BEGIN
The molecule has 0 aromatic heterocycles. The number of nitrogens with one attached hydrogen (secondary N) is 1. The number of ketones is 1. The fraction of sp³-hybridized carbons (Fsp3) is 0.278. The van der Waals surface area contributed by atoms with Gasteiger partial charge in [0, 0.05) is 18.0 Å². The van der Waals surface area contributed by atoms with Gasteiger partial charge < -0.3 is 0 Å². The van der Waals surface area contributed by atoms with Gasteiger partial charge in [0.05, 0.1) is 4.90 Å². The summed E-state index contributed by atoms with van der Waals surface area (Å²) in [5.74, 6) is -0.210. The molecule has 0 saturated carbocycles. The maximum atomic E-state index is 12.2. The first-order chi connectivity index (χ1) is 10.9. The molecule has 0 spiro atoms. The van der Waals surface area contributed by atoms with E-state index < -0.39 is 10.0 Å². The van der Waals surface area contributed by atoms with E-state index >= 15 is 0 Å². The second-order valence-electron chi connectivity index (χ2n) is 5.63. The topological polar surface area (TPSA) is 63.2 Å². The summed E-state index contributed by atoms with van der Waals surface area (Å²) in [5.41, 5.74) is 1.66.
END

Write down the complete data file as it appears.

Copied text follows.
The molecule has 0 aromatic heterocycles. The number of nitrogens with one attached hydrogen (secondary N) is 1. The number of ketones is 1. The fraction of sp³-hybridized carbons (Fsp3) is 0.278. The van der Waals surface area contributed by atoms with Gasteiger partial charge in [0, 0.05) is 18.0 Å². The van der Waals surface area contributed by atoms with Gasteiger partial charge < -0.3 is 0 Å². The van der Waals surface area contributed by atoms with Gasteiger partial charge in [0.05, 0.1) is 4.90 Å². The summed E-state index contributed by atoms with van der Waals surface area (Å²) in [5.74, 6) is -0.210. The molecule has 0 saturated carbocycles. The maximum atomic E-state index is 12.2. The first-order chi connectivity index (χ1) is 10.9. The molecule has 0 spiro atoms. The van der Waals surface area contributed by atoms with E-state index < -0.39 is 10.0 Å². The van der Waals surface area contributed by atoms with E-state index >= 15 is 0 Å². The second-order valence-electron chi connectivity index (χ2n) is 5.63. The topological polar surface area (TPSA) is 63.2 Å². The summed E-state index contributed by atoms with van der Waals surface area (Å²) in [5.41, 5.74) is 1.66.